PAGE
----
“We are such stuff as dreams are made on; and our little life is rounded with a sleep.”
“In his house at R’lyeh dead Cthulhu waits dreaming.”
Howard Phillips Lovecraft.
In the same putrid vein as Pride and Prejudice and Zombies, Shakespeare v. Lovecraft slithers hideously onto the literary mash-up scene, whispering of cosmic horrors and eldritch tales whilst espousing sweet soliloquys and profoundly contemplating mankind’s place in the universe.
Prospero, driven dangerously insane by prolonged exposure to the dread Necronomicon, makes a terrible pact with the titanic alien beast known only as Cthulhu. Now only his enchantress daughter Miranda and a handful of history’s greatest heroes are all that stand between humanity and blasphemous eternal subjugation.
It’s a bloodbath of Shakespearean proportions as Cthulhu and his eldritch companions come at our protagonists from all manner of strange geometric angles in a hideous and savage battle for supremacy.
Let me begin by saying I’m a fan of both Shakespeare and Lovecraft and I have read a significant chunk of both of their catalogs. And I’ve read several of the literary mashups, so I’m familiar with that new genre as well. Why I feel the need to establish my literary cred is kind of beyond me, but there you go. So when I saw Shakespeare vs. Lovecraft, I thought to myself, “Self, this seems right up your alley!” And Self nodded sagely and waited for me to get it a copy.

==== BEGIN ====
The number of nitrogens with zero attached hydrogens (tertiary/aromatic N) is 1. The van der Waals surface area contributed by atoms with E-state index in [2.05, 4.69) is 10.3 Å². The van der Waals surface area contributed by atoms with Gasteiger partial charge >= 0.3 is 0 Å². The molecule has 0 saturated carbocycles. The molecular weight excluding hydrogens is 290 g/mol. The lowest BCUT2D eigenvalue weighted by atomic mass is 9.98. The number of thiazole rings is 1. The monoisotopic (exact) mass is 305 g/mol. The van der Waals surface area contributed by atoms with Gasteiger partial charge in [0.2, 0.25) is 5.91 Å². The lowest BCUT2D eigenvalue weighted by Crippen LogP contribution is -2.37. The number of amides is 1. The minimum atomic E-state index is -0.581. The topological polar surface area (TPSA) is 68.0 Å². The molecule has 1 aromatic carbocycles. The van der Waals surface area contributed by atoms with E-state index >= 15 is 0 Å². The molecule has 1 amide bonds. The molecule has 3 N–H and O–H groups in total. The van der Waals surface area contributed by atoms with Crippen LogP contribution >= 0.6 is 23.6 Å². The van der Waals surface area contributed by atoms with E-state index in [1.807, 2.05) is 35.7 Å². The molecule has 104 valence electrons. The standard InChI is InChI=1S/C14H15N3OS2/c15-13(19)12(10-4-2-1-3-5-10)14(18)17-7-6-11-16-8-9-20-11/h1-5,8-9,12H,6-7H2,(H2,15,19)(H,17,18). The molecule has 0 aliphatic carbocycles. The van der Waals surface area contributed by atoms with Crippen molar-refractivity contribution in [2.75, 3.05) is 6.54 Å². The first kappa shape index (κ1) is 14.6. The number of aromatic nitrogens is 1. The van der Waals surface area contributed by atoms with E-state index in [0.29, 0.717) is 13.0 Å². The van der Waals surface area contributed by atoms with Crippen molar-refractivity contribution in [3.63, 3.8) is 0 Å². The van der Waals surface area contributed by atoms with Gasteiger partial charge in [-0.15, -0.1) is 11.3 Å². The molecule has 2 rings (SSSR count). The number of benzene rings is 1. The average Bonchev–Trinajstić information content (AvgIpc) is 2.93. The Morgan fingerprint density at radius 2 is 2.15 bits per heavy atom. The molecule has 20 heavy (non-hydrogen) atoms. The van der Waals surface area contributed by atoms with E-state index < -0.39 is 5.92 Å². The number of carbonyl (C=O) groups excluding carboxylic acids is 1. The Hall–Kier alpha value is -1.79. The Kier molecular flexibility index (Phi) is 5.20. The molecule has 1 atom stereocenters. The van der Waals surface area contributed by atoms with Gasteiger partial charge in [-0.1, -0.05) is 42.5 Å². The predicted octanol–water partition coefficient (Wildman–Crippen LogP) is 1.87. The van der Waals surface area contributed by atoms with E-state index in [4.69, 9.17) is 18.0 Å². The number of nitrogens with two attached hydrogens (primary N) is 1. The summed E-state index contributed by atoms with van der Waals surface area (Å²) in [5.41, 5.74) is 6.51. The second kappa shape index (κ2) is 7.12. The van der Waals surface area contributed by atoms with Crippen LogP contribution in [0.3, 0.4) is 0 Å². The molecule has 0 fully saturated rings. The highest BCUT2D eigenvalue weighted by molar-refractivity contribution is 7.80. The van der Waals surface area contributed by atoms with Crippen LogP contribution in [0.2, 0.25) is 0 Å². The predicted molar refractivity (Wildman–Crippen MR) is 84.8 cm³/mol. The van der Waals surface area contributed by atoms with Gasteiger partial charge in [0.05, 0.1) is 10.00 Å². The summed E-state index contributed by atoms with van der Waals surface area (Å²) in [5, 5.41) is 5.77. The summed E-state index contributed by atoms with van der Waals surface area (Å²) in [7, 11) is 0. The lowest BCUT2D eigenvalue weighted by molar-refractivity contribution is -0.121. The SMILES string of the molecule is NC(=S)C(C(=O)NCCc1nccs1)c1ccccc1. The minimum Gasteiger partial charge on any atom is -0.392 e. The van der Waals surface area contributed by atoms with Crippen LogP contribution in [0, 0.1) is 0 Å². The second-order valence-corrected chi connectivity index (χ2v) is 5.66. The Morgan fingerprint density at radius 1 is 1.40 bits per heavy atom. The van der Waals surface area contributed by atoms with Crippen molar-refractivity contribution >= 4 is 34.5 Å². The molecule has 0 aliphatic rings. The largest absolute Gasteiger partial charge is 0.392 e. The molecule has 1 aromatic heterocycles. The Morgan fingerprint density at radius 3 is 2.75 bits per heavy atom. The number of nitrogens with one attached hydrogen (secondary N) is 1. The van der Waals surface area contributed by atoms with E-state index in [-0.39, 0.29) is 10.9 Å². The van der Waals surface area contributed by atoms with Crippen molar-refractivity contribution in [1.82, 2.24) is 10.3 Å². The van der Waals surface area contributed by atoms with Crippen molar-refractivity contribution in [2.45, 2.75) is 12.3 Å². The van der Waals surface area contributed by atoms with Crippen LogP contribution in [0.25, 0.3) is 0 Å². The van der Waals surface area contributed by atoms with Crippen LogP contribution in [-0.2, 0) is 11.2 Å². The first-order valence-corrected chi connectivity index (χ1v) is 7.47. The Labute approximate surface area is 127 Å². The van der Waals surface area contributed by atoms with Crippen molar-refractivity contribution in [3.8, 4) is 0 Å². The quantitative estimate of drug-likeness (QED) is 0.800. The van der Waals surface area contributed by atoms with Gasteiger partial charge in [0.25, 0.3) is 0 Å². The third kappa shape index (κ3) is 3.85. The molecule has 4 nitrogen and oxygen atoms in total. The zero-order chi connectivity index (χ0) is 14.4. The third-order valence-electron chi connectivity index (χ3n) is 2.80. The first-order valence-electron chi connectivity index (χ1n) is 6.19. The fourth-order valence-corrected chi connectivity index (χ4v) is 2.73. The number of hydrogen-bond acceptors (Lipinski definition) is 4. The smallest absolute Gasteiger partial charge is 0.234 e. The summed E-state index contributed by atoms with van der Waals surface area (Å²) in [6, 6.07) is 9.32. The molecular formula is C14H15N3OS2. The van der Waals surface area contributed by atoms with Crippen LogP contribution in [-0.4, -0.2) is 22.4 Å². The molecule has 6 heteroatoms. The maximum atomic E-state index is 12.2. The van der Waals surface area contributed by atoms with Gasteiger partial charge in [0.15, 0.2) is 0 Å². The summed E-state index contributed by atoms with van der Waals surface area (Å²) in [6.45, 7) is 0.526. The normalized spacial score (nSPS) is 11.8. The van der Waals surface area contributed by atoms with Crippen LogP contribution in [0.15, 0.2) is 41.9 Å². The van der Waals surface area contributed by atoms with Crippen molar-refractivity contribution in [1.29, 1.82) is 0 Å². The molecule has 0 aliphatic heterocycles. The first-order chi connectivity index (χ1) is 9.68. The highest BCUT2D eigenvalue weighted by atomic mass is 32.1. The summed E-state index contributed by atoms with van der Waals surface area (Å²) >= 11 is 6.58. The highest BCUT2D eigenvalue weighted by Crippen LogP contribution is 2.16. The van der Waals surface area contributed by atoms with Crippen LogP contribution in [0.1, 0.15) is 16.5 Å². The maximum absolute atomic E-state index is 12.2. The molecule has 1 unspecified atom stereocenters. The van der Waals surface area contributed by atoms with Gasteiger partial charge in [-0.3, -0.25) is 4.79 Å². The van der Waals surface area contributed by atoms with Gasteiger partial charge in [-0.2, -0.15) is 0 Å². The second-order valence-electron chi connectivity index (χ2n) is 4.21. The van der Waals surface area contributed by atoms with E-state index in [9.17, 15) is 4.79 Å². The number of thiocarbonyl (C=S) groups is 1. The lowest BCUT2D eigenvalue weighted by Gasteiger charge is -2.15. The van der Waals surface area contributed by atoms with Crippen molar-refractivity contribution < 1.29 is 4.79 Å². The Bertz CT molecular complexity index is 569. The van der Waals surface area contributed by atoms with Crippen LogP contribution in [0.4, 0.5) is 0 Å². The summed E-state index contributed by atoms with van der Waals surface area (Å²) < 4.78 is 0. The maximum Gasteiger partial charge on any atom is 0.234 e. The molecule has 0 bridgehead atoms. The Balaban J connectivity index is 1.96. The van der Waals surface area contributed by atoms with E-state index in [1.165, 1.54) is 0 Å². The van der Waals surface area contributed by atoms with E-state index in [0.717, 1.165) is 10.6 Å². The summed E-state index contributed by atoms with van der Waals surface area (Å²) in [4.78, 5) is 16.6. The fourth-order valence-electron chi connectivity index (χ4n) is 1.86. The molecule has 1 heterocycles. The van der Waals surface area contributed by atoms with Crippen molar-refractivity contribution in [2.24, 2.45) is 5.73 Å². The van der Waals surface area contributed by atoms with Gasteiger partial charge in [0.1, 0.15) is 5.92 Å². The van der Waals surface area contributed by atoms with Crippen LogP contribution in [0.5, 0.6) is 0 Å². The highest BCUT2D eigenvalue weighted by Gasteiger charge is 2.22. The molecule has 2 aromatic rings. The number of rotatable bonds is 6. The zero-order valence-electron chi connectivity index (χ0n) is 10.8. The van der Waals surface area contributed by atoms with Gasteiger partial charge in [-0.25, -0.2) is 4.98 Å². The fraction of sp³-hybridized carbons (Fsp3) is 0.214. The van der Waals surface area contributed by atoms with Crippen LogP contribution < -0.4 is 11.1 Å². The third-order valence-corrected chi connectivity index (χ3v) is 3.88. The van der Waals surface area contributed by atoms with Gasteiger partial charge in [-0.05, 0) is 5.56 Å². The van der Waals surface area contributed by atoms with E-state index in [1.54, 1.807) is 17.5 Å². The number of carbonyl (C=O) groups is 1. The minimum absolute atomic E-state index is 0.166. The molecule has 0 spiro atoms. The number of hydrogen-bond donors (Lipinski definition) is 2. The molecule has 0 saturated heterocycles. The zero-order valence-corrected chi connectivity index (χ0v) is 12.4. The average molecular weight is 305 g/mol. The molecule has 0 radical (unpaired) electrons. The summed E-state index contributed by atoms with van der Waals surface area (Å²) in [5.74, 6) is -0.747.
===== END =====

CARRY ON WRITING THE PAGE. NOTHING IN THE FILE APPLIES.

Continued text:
I enjoyed this book, but also felt a bit let down by it. I thought the entire enterprise was very well done: the voice was spot on, as was the language–both Shakespearean and Lovecraftian–and the plot of the action moved along at a swift pace. Actually, that was one of my main issues–there wasn’t enough of it. I was expecting a much longer book, especially considering the rich backlog of character and story the author had to draw from, so I was surprised when we only got two major battle scenes. There were other, smaller scenes of delightful carnage mixed in, so the pace wasn’t lagging, but I felt like there should have been a more climactic battle at the end, especially when the naval battle with Dagon was such a set piece scene (and occurred early in the novel).
The writing is vivid and engaging, although I will say if you are not a fan of horror or gore, stay away from this novel. There is blood and body parts aplenty. The Shakespearean characters are used to good effect, with some surprising twists on old favorites (Romeo and Lady Macbeth, I’m looking at you).
The one thing that truly didn’t work for me was the cover. The title indicates it is a horror comedy mash-up, which I have no problem with. But the cover didn’t work for me at all. I think because it was a bit more cartoonish than what I was used to, I was expecting it to be more of a straight up comedy (yeah, I know, Shakespeare and Lovecraft–isn’t that funny enough?), whereas it read more literary to me. I think a cover more like Sense, Sensibility, and Sea Monsters might have worked more in its favor.
Three Jennifer Lawrences.